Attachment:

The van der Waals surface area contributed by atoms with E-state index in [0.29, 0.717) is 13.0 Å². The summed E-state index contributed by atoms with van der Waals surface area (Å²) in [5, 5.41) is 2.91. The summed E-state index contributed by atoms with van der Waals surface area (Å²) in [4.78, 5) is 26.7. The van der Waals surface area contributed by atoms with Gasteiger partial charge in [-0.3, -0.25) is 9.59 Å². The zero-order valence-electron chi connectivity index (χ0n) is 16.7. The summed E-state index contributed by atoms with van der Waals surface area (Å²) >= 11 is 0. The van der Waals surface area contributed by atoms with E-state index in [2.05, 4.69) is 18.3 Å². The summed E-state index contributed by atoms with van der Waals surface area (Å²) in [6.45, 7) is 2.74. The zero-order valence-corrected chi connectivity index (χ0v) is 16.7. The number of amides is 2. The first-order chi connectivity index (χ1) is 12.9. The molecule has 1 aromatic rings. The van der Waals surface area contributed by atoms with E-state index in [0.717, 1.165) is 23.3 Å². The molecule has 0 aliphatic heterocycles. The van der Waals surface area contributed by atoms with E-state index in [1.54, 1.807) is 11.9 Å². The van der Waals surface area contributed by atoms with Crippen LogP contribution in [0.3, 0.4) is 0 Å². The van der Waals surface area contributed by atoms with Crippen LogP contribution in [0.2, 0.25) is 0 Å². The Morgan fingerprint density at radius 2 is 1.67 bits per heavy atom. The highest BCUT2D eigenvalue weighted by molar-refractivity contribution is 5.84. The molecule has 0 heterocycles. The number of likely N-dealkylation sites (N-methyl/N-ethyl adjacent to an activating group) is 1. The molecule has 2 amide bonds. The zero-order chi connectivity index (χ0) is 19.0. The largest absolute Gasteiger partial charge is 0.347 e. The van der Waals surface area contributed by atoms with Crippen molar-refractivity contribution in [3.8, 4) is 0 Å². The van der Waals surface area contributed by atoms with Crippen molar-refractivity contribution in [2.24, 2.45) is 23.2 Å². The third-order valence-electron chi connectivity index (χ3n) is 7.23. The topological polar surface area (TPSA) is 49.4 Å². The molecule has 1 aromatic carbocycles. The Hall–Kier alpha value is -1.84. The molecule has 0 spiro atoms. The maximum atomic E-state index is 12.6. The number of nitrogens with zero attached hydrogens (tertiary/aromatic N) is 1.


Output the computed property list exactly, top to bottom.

The van der Waals surface area contributed by atoms with E-state index in [0.29, 0.717) is 13.0 Å². The summed E-state index contributed by atoms with van der Waals surface area (Å²) in [5, 5.41) is 2.91. The summed E-state index contributed by atoms with van der Waals surface area (Å²) in [4.78, 5) is 26.7. The van der Waals surface area contributed by atoms with Gasteiger partial charge in [-0.3, -0.25) is 9.59 Å². The zero-order valence-electron chi connectivity index (χ0n) is 16.7. The summed E-state index contributed by atoms with van der Waals surface area (Å²) >= 11 is 0. The van der Waals surface area contributed by atoms with E-state index in [2.05, 4.69) is 18.3 Å². The summed E-state index contributed by atoms with van der Waals surface area (Å²) in [6.45, 7) is 2.74. The zero-order valence-corrected chi connectivity index (χ0v) is 16.7. The number of amides is 2. The first-order chi connectivity index (χ1) is 12.9. The molecule has 1 aromatic rings. The van der Waals surface area contributed by atoms with E-state index in [0.717, 1.165) is 23.3 Å². The molecule has 0 aliphatic heterocycles. The van der Waals surface area contributed by atoms with E-state index in [1.54, 1.807) is 11.9 Å². The van der Waals surface area contributed by atoms with Crippen LogP contribution in [0.3, 0.4) is 0 Å². The van der Waals surface area contributed by atoms with Crippen LogP contribution in [0.2, 0.25) is 0 Å². The Morgan fingerprint density at radius 2 is 1.67 bits per heavy atom. The highest BCUT2D eigenvalue weighted by molar-refractivity contribution is 5.84. The molecule has 0 heterocycles. The number of likely N-dealkylation sites (N-methyl/N-ethyl adjacent to an activating group) is 1. The molecule has 2 amide bonds. The zero-order chi connectivity index (χ0) is 19.0. The largest absolute Gasteiger partial charge is 0.347 e. The van der Waals surface area contributed by atoms with Crippen molar-refractivity contribution in [3.8, 4) is 0 Å². The van der Waals surface area contributed by atoms with Crippen molar-refractivity contribution in [2.24, 2.45) is 23.2 Å². The third-order valence-electron chi connectivity index (χ3n) is 7.23. The topological polar surface area (TPSA) is 49.4 Å². The molecule has 1 aromatic carbocycles. The Hall–Kier alpha value is -1.84. The molecule has 0 spiro atoms. The maximum atomic E-state index is 12.6. The number of nitrogens with zero attached hydrogens (tertiary/aromatic N) is 1.